Cable by Dazzlepod US Embassy Diplomatic Cables from WikiLeaks Released 251287 Cables (Sep 2, 2012)
SECRET (11322)
Reference ID 09MOSCOW3144 (original text)
OriginEmbassy Moscow
ReleasedAug 30, 2011 01:44
CreatedDec 30, 2009 14:27

DE RUEHMO #3144/01 3641427
R 301427Z DEC 09


E.O. 12958: DECL: 12/29/2019 

REF: A) MOSCOW 603 B) MOSCOW 1226 

Classified By: Pol Minister Counselor Susan Elliott for reason 1.4 (d) 

 1. (C) Summary: The prosecution in the Khodorkovskiy/Lebedev 
trial has finished reading its 188 volumes of evidence, and 
has moved on to questioning witnesses. An observer for the 
International Bar Association stated his belief that the 
trial is being conducted fairly. Related events outside of 
Russia continue to affect the case. A deposition in a U.S. 
court by Price Waterhouse Coopers (PWC) may show that PWC 
received GOR pressure to disavow its prior Yukos audits; the 
Russian Supreme Court upheld an ECHR ruling that Lebedev's 
initial arrest was illegal; and an arbitration court in the 
Hague found Russia to be bound by the Energy Charter Treaty, 
leaving it open to a large judgment against it and possible 
seizure of GOR assets abroad by Yukos shareholders. Despite 
the case's wide implications, it continues to be a cause 
celebre only for foreigners and a minority of Russians. The 
case also shows the great lengths that the GOR is willing to 
go in order to place a "rule of law" gloss on a politically 
motivated trial. End Summary. 

Recent developments 

 2. (C) The trial of former Yukos chief Mikhail Khodorkovskiy 
and his associate Platon Lebedev continues in Moscow's 
Khaminovsky court, having moved from the reading of the 
prosecution's evidence -- which comprised 188 volumes and 
lasted throughout the summer -- to questioning of the 
prosecution's witnesses. Thus far the prosecution has called 
31 of its 250 witnesses, meaning that the trial will probably 
last until 2012.  XXXXXXXXXXXX told us December 23 that he believes the trial is being 
conducted fairly and that Judge Danilkin has been doing 
everything in his power to make sure that the defense gets a 
fair opportunity to present arguments and challenge the 
prosecution's evidence.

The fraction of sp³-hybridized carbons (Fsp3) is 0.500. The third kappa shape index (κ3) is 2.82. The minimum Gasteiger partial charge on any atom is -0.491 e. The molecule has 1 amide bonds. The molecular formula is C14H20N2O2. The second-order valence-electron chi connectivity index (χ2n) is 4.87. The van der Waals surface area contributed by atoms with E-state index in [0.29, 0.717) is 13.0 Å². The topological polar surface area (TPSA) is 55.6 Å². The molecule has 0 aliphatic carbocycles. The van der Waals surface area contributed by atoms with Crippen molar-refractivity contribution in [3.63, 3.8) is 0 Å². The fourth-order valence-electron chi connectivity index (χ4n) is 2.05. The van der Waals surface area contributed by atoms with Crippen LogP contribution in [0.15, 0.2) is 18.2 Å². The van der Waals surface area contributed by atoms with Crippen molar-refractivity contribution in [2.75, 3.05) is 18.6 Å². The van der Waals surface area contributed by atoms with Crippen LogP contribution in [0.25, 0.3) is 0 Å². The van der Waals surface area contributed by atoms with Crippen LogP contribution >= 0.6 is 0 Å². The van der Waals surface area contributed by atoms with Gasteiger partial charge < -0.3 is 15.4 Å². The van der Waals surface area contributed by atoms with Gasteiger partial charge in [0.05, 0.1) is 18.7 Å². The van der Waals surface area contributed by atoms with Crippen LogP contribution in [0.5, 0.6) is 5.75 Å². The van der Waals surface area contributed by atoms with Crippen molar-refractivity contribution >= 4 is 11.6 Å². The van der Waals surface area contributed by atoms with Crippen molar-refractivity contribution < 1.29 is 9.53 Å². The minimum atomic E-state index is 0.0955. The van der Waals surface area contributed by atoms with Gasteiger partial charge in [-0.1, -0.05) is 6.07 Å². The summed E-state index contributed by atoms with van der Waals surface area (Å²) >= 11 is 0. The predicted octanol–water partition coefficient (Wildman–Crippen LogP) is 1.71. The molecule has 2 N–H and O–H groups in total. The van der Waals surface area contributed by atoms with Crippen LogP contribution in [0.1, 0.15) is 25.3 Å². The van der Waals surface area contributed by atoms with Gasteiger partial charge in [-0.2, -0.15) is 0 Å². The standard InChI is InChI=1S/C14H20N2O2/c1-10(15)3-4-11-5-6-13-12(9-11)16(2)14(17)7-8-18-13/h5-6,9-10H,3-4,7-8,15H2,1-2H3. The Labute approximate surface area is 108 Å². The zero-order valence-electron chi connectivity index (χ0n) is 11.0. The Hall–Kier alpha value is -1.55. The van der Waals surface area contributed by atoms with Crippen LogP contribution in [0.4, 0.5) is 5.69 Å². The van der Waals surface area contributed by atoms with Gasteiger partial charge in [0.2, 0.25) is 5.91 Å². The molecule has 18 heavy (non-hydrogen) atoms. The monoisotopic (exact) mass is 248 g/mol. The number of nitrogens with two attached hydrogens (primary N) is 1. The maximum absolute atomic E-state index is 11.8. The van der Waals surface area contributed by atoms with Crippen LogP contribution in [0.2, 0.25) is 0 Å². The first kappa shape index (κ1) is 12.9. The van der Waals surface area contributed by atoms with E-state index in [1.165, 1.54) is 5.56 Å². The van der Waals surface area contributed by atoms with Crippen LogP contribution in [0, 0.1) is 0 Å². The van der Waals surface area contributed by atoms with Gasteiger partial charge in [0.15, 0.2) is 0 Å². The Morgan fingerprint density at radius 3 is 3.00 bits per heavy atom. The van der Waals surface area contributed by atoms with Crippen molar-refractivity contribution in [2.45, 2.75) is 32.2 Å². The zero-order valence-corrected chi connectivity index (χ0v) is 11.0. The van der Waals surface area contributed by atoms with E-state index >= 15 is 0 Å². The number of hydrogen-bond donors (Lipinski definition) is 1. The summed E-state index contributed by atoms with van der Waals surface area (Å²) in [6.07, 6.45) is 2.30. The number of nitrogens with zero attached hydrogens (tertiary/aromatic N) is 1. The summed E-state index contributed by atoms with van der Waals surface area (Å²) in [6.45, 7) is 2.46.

3. (C) Among recent developments in the case, the defense has 
been trying to introduce the testimony of a former Price 
Waterhouse Coopers (PWC) auditor, who was deposed in 
California in August by Khodorkovskiy lawyers. The 
prosecution has objected to the introduction of the 
deposition into the case, complaining that they had not 
received sufficient notice; however, according to Teets, the 
Russian Embassy did not inform the head investigator in 
Russia until recently. The PWC deposition goes to the heart 
of Yukos's guilt or innocence; as Yukos's auditor, it signed 
off on Yukos's financial statements from 1994 to 2003, only 
to disavow this prior approval in 2007. As  XXXXXXXXXXXX noted, if 
the audits were properly withdrawn, this will be a "black 
mark" for the defense; if not, it could help the defense, but 
would greatly tarnish PWC's international reputation. Teets 
said that the content of the deposition had not yet been made 
public, but speculated that the auditor had testified that 
PWC had been pressured by the Russian government into 
withdrawing its prior certifications of Yukos books and 

Lebedev ruling and other "international" issues 
--------------------------------------------- -- 

 4. (SBU) The Yukos battle continues simultaneously both on 
domestic and the international fronts, with some concrete 
effects on the case's proceedings in Moscow. On December 23, 
the Russian Supreme Court ruled that the 2003 decision to 
arrest and detain Lebedev was illegal, in keeping with a 2007 
ruling by the European Court of Human Rights (ECHR). (Note: 
The GOR often loses cases at the ECHR, and its common 
practice is to pay the compensation required by the ECHR's 
rulings while ignoring the substantive redress of the 
systemic problem involved. This decision represents a rare 
departure from this practice and signals a potentially 
encouraging trend. End Note.) The Supreme Court's ruling 
indicated only that the first two months of Lebedev's six 
years (to date) of incarceration were illegal, and thus might 
be considered only marginally relevant. However, the defense 
might use this ruling to argue that the entire conviction was 
tainted by the illegal detention and therefore should be 
thrown out. Defense lawyers told Radio Free Europe that they